Skip to main content
main-content

27.02.2019 | Original Article

Cell salvage processing of residual cardiopulmonary bypass volume in minimally invasive cardiac surgery

Zeitschrift:
Heart and Vessels
Autoren:
Ryosuke Muraki, Toshinori Totsugawa, Kazuyuki Nagata, Kosuke Nakajima, Tomoya Oshita, Masahisa Arimichi, Hidenori Yoshitaka, Taichi Sakaguchi
Wichtige Hinweise

Publisher's Note

Springer Nature remains neutral with regard to jurisdictional claims in published maps and institutional affiliations.

Abstract

Several reports demonstrated positive effects of processing residual cardiopulmonary bypass volume using a cell salvage device in conventional open heart surgery via sternotomy on hemostasis. The present study aimed to investigate whether cell salvage processing has the same effects on postoperative blood loss and transfusion in minimally invasive cardiac surgery. Between July 2015 and April 2018, 80 consecutive patients undergoing minimally invasive aortic valve replacement via right anterolateral minithoracotomy were enrolled in the present study. Perioperative outcomes and coagulation data of 40 patients who were retransfused with processed cardiopulmonary bypass volumes were compared with those of 40 patients receiving unprocessed residual blood (control group). Postoperative blood loss in patients receiving processed residual blood was significantly less than that in the control group at 6 h (115 ± 50 vs. 73 ± 33 ml, p < 0.001) and 12 h (167 ± 70 vs. 125 ± 67 ml, p = 0.009) after surgery, and the rate of fresh frozen plasma use after surgery was significantly reduced in patients receiving processed residual blood (18 vs. 0%, p = 0.012). In conclusion, processing of residual cardiopulmonary bypass volume reduced postoperative blood loss and postoperative use of fresh frozen plasma and could be useful for hemostasis in minimally invasive cardiac surgery.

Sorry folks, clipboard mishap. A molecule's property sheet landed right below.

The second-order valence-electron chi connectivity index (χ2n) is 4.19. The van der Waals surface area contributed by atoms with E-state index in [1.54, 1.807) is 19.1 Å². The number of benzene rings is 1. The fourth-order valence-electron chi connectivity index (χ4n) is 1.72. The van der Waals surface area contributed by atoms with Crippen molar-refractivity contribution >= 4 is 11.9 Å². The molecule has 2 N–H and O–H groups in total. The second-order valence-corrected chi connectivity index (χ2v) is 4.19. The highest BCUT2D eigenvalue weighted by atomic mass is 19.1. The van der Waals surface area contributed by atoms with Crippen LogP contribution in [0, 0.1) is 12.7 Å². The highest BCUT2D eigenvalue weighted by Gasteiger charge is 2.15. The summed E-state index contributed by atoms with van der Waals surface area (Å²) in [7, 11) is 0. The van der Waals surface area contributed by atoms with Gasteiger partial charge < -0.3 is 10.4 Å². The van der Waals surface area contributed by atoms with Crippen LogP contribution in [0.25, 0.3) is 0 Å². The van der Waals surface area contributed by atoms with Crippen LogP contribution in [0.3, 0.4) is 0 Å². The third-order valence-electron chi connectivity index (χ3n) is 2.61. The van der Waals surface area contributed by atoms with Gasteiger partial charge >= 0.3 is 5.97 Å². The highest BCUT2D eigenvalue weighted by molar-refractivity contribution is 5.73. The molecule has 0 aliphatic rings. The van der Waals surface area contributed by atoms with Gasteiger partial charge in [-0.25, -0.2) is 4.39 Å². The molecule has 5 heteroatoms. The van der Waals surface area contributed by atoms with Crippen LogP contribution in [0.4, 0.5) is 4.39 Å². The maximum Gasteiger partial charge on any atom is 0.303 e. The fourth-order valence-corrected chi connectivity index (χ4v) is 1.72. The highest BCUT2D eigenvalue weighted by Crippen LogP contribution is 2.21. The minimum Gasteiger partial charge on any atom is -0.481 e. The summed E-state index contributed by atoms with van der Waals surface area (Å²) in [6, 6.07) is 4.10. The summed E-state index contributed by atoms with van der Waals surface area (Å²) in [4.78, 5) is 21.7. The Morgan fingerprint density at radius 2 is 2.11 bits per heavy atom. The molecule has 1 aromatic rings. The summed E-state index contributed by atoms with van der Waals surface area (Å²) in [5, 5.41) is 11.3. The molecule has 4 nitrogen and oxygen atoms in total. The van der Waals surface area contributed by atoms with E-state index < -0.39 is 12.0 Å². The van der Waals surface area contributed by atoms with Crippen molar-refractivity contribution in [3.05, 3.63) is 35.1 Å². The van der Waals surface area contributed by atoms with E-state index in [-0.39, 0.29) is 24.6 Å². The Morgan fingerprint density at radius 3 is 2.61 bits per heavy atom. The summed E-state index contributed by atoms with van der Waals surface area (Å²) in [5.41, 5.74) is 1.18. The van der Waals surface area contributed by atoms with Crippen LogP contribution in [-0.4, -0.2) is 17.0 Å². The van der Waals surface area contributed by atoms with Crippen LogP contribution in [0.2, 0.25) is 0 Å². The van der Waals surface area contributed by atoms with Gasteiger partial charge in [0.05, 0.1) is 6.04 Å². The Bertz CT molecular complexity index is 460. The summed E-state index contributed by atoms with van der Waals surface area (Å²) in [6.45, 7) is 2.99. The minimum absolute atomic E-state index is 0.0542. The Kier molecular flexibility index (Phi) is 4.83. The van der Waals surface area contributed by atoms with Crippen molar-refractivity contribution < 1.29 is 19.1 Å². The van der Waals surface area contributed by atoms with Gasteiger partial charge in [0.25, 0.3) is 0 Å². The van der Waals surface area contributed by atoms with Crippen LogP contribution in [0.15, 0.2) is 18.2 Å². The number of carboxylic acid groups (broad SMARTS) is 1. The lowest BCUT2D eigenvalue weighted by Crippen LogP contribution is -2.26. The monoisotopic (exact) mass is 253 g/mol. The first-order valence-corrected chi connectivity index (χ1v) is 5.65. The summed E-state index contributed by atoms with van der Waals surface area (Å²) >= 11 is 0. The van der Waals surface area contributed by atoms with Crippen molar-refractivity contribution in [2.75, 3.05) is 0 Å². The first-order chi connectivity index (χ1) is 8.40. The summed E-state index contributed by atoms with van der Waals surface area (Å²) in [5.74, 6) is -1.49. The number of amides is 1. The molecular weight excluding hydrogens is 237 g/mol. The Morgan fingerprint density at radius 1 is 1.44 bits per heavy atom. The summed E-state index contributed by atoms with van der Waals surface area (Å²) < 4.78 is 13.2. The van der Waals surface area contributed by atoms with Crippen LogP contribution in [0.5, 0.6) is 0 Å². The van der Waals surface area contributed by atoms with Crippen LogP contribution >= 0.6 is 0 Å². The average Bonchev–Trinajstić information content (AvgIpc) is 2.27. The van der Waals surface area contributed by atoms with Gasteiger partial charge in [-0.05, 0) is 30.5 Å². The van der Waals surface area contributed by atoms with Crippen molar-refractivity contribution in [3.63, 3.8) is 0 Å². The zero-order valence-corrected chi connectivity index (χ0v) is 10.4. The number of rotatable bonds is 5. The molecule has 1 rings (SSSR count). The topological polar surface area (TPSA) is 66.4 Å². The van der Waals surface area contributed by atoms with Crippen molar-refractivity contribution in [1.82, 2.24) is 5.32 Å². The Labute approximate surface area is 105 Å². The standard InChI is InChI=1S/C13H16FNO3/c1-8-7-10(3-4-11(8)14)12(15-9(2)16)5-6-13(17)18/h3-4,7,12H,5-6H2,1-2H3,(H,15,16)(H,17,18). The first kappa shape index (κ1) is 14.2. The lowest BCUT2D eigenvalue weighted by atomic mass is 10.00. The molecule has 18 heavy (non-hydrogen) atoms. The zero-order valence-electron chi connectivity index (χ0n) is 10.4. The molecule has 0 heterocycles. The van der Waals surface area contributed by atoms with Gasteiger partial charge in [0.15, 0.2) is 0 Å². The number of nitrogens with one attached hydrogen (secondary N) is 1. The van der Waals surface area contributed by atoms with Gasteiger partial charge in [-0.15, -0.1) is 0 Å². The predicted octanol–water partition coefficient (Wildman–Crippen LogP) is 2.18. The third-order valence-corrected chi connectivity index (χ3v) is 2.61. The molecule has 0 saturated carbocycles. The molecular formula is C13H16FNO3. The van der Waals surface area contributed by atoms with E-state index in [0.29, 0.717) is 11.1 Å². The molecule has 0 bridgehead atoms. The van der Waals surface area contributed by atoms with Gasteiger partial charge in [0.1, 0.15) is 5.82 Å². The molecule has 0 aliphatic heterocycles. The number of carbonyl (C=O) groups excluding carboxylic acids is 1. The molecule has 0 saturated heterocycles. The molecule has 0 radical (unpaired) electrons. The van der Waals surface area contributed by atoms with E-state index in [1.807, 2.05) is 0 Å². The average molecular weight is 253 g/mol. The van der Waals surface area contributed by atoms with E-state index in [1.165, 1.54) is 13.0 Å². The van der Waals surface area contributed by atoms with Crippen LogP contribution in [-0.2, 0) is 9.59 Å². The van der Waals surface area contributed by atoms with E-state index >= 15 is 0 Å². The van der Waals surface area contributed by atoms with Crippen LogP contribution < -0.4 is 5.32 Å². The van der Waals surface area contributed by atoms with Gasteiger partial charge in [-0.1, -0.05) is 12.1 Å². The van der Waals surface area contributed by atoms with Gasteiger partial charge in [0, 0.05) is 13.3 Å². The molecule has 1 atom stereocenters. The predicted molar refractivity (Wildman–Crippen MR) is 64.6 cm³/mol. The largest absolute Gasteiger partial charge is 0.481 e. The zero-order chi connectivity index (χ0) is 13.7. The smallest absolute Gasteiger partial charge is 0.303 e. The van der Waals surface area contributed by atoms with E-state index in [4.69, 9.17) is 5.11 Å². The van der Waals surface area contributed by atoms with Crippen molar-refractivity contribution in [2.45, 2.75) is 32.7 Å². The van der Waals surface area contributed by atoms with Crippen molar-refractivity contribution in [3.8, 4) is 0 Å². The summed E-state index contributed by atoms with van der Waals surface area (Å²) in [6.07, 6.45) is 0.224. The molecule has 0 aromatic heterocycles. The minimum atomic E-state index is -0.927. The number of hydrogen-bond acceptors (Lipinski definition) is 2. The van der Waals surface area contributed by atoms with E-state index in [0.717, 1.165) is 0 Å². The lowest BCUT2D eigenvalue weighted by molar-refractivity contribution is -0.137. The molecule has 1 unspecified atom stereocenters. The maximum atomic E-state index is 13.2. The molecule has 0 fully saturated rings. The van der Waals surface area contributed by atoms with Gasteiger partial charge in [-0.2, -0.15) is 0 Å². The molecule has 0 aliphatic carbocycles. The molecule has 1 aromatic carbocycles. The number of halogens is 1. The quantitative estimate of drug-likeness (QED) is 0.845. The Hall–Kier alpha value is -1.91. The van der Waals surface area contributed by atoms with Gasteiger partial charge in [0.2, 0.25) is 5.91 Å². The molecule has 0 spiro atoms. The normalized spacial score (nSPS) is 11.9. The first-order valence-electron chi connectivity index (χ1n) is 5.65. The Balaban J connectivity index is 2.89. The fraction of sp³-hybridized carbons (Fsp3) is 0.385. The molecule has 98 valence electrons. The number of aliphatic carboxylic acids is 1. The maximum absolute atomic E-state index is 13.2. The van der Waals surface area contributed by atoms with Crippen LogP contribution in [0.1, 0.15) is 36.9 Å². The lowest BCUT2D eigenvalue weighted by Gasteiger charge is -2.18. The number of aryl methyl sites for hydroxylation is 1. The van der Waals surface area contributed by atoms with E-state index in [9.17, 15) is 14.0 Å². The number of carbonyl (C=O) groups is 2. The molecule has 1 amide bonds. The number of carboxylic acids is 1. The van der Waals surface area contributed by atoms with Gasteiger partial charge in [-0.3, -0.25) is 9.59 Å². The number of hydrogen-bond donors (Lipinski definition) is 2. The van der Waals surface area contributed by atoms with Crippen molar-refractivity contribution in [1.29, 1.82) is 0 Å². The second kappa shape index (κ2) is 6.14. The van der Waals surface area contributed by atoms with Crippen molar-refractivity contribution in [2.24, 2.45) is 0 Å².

Bitte loggen Sie sich ein, um Zugang zu diesem Inhalt zu erhalten

★ PREMIUM-INHALT
e.Med Interdisziplinär

Mit e.Med Interdisziplinär erhalten Sie Zugang zu allen CME-Fortbildungen und Fachzeitschriften auf SpringerMedizin.de. Zusätzlich können Sie eine Zeitschrift Ihrer Wahl in gedruckter Form beziehen – ohne Aufpreis.

Literatur
Über diesen Artikel

Neu im Fachgebiet Kardiologie

Mail Icon II Newsletter

Bestellen Sie unseren kostenlosen Newsletter Update Kardiologie und bleiben Sie gut informiert – ganz bequem per eMail.

Bildnachweise